Saudi women begin first-ever election campaign

Saudi women join the historic election campaign in a tentative step to forward women’s rights.

Shoshana Miskin,

Women in Saudi Arabia are denied many basic rights under strict Islamic law (Illustrative)
Women in Saudi Arabia are denied many basic rights under strict Islamic law (Illustrative)
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In an attempt for better representation, about 900 Saudi women are running for Municipal election next month - marking the first time females will be allowed to participate in choosing their officials.

Saudi Arabia is an Islamic absolute monarchy; it has no female cabinet ministers, women must cover themselves in black from head-to-toe in public, must require permission from a man in their families to travel, work or marry, and is the only country in the world where women are not allowed to drive

"If we want to develop or reform our country we should put a woman in every decision-making level," said Nassima al-Sadah, a candidate in the Gulf coast city of Qatif, to AFP.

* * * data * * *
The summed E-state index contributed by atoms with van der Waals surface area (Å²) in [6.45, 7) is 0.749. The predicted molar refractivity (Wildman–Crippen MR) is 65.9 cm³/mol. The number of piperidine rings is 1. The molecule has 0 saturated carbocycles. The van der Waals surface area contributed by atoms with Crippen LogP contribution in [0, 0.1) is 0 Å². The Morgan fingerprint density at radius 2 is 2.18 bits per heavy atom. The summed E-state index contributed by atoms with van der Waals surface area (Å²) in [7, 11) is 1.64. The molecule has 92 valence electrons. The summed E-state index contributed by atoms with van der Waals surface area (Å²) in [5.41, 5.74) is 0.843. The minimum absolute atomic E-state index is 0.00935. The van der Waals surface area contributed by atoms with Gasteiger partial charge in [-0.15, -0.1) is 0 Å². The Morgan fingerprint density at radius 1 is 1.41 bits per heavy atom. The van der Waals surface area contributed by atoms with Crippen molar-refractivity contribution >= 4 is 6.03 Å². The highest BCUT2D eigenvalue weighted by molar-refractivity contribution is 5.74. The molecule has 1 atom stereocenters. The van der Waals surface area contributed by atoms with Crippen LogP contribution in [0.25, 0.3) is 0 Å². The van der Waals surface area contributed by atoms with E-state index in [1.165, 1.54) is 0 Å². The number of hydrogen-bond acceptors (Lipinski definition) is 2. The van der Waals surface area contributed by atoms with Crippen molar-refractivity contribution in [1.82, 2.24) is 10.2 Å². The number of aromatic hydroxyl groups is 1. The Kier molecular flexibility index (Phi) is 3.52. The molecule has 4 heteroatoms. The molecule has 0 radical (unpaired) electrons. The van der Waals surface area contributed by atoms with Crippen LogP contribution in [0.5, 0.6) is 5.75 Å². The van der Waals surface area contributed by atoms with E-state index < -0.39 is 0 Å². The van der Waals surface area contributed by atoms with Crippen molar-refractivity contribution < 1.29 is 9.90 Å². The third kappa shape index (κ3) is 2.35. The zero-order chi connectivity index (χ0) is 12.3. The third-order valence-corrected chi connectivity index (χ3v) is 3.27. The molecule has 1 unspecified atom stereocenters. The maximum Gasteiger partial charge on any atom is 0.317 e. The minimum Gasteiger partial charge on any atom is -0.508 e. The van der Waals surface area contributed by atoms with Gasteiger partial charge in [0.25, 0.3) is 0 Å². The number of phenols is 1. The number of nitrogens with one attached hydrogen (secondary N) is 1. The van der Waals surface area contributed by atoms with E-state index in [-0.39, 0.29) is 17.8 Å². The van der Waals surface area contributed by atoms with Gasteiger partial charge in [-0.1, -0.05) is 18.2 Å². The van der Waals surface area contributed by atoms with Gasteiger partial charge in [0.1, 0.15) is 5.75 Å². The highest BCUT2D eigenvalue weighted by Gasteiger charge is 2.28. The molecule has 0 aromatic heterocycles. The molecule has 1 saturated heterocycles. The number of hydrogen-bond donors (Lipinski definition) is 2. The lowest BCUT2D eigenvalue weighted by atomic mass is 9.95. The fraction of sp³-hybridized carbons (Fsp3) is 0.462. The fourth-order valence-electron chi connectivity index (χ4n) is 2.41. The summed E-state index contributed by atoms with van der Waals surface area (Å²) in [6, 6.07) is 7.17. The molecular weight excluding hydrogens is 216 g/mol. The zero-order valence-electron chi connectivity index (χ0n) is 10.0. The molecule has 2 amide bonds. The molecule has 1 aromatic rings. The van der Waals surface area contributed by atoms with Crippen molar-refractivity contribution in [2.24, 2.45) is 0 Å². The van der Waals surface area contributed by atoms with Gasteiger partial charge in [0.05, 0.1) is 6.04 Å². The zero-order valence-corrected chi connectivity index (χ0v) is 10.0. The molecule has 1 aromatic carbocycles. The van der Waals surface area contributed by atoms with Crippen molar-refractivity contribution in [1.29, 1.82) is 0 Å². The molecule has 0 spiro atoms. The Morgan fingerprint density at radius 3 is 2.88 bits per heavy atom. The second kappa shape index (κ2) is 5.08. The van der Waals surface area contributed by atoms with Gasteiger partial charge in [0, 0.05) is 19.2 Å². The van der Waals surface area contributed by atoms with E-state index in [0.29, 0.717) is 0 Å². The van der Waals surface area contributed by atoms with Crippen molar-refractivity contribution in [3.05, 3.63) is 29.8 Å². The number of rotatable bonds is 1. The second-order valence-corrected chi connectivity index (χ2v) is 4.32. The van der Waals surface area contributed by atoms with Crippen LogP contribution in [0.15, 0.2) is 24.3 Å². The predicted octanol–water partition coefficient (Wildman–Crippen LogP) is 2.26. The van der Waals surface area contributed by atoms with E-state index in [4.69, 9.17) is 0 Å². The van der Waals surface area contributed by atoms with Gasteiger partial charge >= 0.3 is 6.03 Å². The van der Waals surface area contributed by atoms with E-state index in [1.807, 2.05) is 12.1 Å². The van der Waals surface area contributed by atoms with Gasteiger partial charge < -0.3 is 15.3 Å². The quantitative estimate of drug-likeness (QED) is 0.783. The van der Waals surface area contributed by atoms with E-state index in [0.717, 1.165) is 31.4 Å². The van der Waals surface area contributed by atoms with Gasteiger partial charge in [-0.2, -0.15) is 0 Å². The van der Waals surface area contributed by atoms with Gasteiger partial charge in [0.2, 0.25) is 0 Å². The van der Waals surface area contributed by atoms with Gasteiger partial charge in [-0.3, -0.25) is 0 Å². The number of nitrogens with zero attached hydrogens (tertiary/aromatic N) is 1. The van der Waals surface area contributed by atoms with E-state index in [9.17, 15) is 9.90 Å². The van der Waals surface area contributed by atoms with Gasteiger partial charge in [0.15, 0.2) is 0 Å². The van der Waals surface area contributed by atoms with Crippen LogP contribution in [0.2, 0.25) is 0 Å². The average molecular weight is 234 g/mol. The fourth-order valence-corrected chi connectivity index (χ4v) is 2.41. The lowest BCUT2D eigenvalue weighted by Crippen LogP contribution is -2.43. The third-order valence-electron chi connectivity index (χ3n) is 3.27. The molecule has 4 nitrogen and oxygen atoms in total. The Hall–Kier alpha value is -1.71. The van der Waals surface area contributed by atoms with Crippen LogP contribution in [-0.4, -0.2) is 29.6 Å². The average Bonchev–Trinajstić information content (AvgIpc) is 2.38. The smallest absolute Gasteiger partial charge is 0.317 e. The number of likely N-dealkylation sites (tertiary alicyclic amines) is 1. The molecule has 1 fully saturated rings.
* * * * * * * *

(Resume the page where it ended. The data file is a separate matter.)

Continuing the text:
Despite many restrictions, there is a slow development towards women’s rights.

In 2005, king Abdullah introduced the municipal election, and in 2013 he named women to the appointed Shura Council, which advises the cabinet.

After Abdullah’s death in January, his successor King Salman stuck to the election timetable.

Unlike other Gulf States, where women have had voting rights for several years, this will be the first time Saudi women will have a say in who gains office.

Although al-Sadah expressed satisfaction at the number of female candidates, she said “very few” women have registered to vote.

According to data cited by the Saudi electoral commission, only 130,600 women have signed up to vote, compared with more than 1.35 million men.

Saudi women say their voter registration was delayed by bureaucratic complications and hindered by a lack of awareness of the process and its significance, and expressed further disappointment at the performance of the local councils.

Although the voting age has been lowered to 18 from 21 and the amount of elected council members has increased to two-thirds, winning a seat still remains a challenge since male voters vastly outnumber females.

“It’s very, very difficult for us to win and to target our voters,” said al-Sadah, who plans a social media campaign since traditional banners and brochures are not allowed to carry neither her nor the male candidate’s picture

Later next week al-Sadah will begin town hall meetings in a direct pitch to voters.  However due to the strict separation of sexes laws, women will gather one day and her male spokesman will address the men the next.

Despite the obstacles, al-Sadah is confident there will be at least one woman elected in the December 12 vote.


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